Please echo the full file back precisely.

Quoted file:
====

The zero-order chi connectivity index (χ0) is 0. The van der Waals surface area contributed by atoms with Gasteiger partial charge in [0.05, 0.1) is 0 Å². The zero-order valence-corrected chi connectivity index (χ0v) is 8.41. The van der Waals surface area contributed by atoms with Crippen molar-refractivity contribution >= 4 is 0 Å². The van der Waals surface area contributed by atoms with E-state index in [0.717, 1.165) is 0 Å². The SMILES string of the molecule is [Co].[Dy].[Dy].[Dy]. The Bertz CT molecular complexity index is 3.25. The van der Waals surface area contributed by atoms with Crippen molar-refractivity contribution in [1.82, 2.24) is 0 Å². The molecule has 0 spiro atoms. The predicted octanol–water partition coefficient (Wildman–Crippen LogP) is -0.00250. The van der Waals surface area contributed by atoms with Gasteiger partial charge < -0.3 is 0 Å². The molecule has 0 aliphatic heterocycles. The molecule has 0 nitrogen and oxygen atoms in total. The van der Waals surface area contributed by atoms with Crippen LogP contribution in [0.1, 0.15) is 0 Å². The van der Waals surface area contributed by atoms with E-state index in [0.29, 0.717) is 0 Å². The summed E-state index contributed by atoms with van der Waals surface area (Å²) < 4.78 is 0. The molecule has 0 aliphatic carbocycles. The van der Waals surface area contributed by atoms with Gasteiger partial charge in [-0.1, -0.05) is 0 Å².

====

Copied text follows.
The zero-order chi connectivity index (χ0) is 0. The van der Waals surface area contributed by atoms with Gasteiger partial charge in [0.05, 0.1) is 0 Å². The zero-order valence-corrected chi connectivity index (χ0v) is 8.41. The van der Waals surface area contributed by atoms with Crippen molar-refractivity contribution >= 4 is 0 Å². The van der Waals surface area contributed by atoms with E-state index in [0.717, 1.165) is 0 Å². The SMILES string of the molecule is [Co].[Dy].[Dy].[Dy]. The Bertz CT molecular complexity index is 3.25. The van der Waals surface area contributed by atoms with Crippen molar-refractivity contribution in [1.82, 2.24) is 0 Å². The molecule has 0 spiro atoms. The predicted octanol–water partition coefficient (Wildman–Crippen LogP) is -0.00250. The van der Waals surface area contributed by atoms with Gasteiger partial charge < -0.3 is 0 Å². The molecule has 0 aliphatic heterocycles. The molecule has 0 nitrogen and oxygen atoms in total. The van der Waals surface area contributed by atoms with Crippen LogP contribution in [0.1, 0.15) is 0 Å². The van der Waals surface area contributed by atoms with E-state index in [0.29, 0.717) is 0 Å². The summed E-state index contributed by atoms with van der Waals surface area (Å²) < 4.78 is 0. The molecule has 0 aliphatic carbocycles. The van der Waals surface area contributed by atoms with Gasteiger partial charge in [-0.1, -0.05) is 0 Å².